After such a wonderful and fortunate start to our stay, things just kept getting better.  Attached to the Clock Tower if Stella's Bakery/Restaurant, considered by many to be the best place to eat breakfast and/or lunch, and they are right.  Included in our room rate was breakfast and everything there was big and more than just good.  The pancakes, french toast, oatmeal, cinnamon buns, bacon and eggs, potatoes,  on and on...Better than it needed to be and it was packed.  Sat outside, so got a quick table.  No pictures but rave reviews from Jackie who is very particular.  After breakfast spent the day walking around.

First Ave. and North Broadway, gives you a good feel for the size and scale of the city...

This is the building to the left in the above photo.  Like its name, it exudes power.

The ticket booth at the Babcock...They put more thought into the design of a ticket booth back then, then people put into the design of entire buildings these days!!!

The Babcock Theater on 2nd Ave facing 27th St was built in 1907 according to their web page and it appears to have been in operation more or less ever since from what I can gather.  The present owners state that they are only the 3rd owner of the place in all those years.  That tent like structure is a permanent installation over the intersection of 2nd and 27th and really ties things together.   Plastered around the city were posters for and upcoming film festival a the Babcock  as big as Montana itself...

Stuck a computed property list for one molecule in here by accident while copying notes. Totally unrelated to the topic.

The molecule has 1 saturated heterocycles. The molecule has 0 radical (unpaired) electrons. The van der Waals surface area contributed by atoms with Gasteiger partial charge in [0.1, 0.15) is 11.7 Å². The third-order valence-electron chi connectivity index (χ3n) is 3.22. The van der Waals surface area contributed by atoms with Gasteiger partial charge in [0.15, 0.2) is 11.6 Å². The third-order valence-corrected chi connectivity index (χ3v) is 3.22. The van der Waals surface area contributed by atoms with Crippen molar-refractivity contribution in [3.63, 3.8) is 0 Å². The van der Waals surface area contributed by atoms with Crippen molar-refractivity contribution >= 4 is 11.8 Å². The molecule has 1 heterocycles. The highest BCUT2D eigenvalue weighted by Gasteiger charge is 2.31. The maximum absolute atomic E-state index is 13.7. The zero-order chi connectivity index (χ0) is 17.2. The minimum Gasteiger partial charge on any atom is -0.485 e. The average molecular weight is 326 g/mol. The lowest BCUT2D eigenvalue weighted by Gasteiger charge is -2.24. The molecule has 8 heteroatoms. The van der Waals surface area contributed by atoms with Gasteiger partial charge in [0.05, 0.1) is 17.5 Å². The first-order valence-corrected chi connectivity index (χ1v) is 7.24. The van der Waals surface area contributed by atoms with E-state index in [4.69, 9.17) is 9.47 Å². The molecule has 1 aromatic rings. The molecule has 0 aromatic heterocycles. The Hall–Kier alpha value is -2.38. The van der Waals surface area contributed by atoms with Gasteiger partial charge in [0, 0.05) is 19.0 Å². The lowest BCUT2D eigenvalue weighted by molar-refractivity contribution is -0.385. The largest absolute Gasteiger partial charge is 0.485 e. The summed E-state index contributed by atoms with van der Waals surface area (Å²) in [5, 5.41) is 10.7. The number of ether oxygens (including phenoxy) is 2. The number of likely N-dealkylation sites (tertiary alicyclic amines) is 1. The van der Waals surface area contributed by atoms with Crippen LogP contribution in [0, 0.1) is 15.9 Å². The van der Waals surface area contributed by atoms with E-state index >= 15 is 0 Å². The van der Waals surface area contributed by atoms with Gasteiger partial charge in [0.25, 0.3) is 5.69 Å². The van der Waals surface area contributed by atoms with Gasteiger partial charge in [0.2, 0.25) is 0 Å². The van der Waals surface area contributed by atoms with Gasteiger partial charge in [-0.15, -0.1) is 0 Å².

Down on Montana street, the first road that runs along the railroad tracks, was the Rex Hotel, no longer a hotel, but it did have a nice restaurant with outdoor seating, but being a vegetarian there was not much for me to eat...

So we ended up having dinner at the Ciao Mambo,  a really good Italian restaurant on Montana Street that I would highly recommend.
This is hardly an exhaustive overview of Billings, but I hope is shows it to be a nice city that did not disappoint.  Wish I had another day or two.

Thursday, October 24, 2013

Miles City...

I know I have failed to mention it until now, being that it just seemed like a fact of life out there, but during our entire time out west, the temps rarely went below 94 or 95 during the day, and it was not uncommon for it to be in the low 100's for much of the afternoon for all of our Idaho/Montana/Wyoming trip, which may explain the seriousness of the wildfire situation out here.  It was never supposed to be in the 100's in Montana of all places, but it didn't bother us till we got to Miles City where the thermometer hit 109.  Took this picture because I knew you wouldn't believe me.